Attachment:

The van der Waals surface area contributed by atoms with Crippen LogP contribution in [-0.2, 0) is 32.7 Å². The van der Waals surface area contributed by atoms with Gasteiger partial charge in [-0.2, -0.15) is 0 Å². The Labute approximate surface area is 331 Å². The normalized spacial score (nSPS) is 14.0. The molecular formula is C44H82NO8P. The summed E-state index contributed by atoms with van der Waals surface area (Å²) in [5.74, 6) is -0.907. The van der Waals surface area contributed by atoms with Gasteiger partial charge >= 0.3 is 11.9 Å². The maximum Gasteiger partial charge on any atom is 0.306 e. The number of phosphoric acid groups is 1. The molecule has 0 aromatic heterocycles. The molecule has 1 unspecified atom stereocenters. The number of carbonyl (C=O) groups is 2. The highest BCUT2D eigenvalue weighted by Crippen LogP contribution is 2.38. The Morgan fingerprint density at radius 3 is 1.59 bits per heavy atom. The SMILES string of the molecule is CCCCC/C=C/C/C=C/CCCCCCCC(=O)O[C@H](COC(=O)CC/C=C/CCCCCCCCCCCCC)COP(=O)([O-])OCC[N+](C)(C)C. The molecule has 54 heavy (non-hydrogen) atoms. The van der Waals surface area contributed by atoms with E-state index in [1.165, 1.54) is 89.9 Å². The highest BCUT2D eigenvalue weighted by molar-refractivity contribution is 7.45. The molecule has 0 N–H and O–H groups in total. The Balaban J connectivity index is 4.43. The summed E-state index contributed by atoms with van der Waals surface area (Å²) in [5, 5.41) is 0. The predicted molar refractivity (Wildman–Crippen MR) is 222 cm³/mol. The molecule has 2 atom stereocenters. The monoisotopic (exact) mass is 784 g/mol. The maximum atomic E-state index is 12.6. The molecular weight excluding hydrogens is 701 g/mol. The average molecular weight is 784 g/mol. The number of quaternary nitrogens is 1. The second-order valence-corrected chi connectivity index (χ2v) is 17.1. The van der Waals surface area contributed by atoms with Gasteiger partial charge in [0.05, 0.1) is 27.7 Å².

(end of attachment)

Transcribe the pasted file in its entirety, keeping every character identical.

The van der Waals surface area contributed by atoms with Crippen LogP contribution in [-0.2, 0) is 32.7 Å². The van der Waals surface area contributed by atoms with Gasteiger partial charge in [-0.2, -0.15) is 0 Å². The Labute approximate surface area is 331 Å². The normalized spacial score (nSPS) is 14.0. The molecular formula is C44H82NO8P. The summed E-state index contributed by atoms with van der Waals surface area (Å²) in [5.74, 6) is -0.907. The van der Waals surface area contributed by atoms with Gasteiger partial charge >= 0.3 is 11.9 Å². The maximum Gasteiger partial charge on any atom is 0.306 e. The number of phosphoric acid groups is 1. The molecule has 0 aromatic heterocycles. The molecule has 1 unspecified atom stereocenters. The number of carbonyl (C=O) groups is 2. The highest BCUT2D eigenvalue weighted by Crippen LogP contribution is 2.38. The Morgan fingerprint density at radius 3 is 1.59 bits per heavy atom. The SMILES string of the molecule is CCCCC/C=C/C/C=C/CCCCCCCC(=O)O[C@H](COC(=O)CC/C=C/CCCCCCCCCCCCC)COP(=O)([O-])OCC[N+](C)(C)C. The molecule has 54 heavy (non-hydrogen) atoms. The van der Waals surface area contributed by atoms with E-state index in [1.165, 1.54) is 89.9 Å². The highest BCUT2D eigenvalue weighted by molar-refractivity contribution is 7.45. The molecule has 0 N–H and O–H groups in total. The Balaban J connectivity index is 4.43. The summed E-state index contributed by atoms with van der Waals surface area (Å²) in [5, 5.41) is 0. The predicted molar refractivity (Wildman–Crippen MR) is 222 cm³/mol. The molecule has 2 atom stereocenters. The monoisotopic (exact) mass is 784 g/mol. The maximum atomic E-state index is 12.6. The molecular weight excluding hydrogens is 701 g/mol. The average molecular weight is 784 g/mol. The number of quaternary nitrogens is 1. The second-order valence-corrected chi connectivity index (χ2v) is 17.1. The van der Waals surface area contributed by atoms with Gasteiger partial charge in [0.05, 0.1) is 27.7 Å².